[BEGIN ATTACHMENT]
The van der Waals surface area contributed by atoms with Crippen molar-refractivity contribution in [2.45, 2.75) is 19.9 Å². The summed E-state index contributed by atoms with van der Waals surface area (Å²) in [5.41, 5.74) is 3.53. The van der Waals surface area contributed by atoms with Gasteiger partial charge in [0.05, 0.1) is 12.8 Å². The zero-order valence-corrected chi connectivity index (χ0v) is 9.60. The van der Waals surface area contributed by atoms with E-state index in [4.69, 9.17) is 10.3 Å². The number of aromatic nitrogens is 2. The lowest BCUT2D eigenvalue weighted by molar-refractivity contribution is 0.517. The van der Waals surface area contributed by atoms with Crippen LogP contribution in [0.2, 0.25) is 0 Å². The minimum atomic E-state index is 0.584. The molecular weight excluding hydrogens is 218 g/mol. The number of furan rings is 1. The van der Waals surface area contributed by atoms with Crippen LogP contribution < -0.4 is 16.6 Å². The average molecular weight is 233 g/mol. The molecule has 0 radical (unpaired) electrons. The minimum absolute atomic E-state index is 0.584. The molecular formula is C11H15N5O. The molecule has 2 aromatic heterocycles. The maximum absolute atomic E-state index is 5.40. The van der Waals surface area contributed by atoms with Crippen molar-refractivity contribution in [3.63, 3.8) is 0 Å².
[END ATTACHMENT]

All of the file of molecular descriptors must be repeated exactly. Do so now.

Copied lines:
The van der Waals surface area contributed by atoms with Crippen molar-refractivity contribution in [2.45, 2.75) is 19.9 Å². The summed E-state index contributed by atoms with van der Waals surface area (Å²) in [5.41, 5.74) is 3.53. The van der Waals surface area contributed by atoms with Gasteiger partial charge in [0.05, 0.1) is 12.8 Å². The zero-order valence-corrected chi connectivity index (χ0v) is 9.60. The van der Waals surface area contributed by atoms with E-state index in [4.69, 9.17) is 10.3 Å². The number of aromatic nitrogens is 2. The lowest BCUT2D eigenvalue weighted by molar-refractivity contribution is 0.517. The van der Waals surface area contributed by atoms with Crippen LogP contribution in [0.2, 0.25) is 0 Å². The minimum atomic E-state index is 0.584. The molecular weight excluding hydrogens is 218 g/mol. The number of furan rings is 1. The van der Waals surface area contributed by atoms with Crippen LogP contribution < -0.4 is 16.6 Å². The average molecular weight is 233 g/mol. The molecule has 0 radical (unpaired) electrons. The minimum absolute atomic E-state index is 0.584. The molecular formula is C11H15N5O. The molecule has 2 aromatic heterocycles. The maximum absolute atomic E-state index is 5.40. The van der Waals surface area contributed by atoms with Crippen molar-refractivity contribution in [3.63, 3.8) is 0 Å².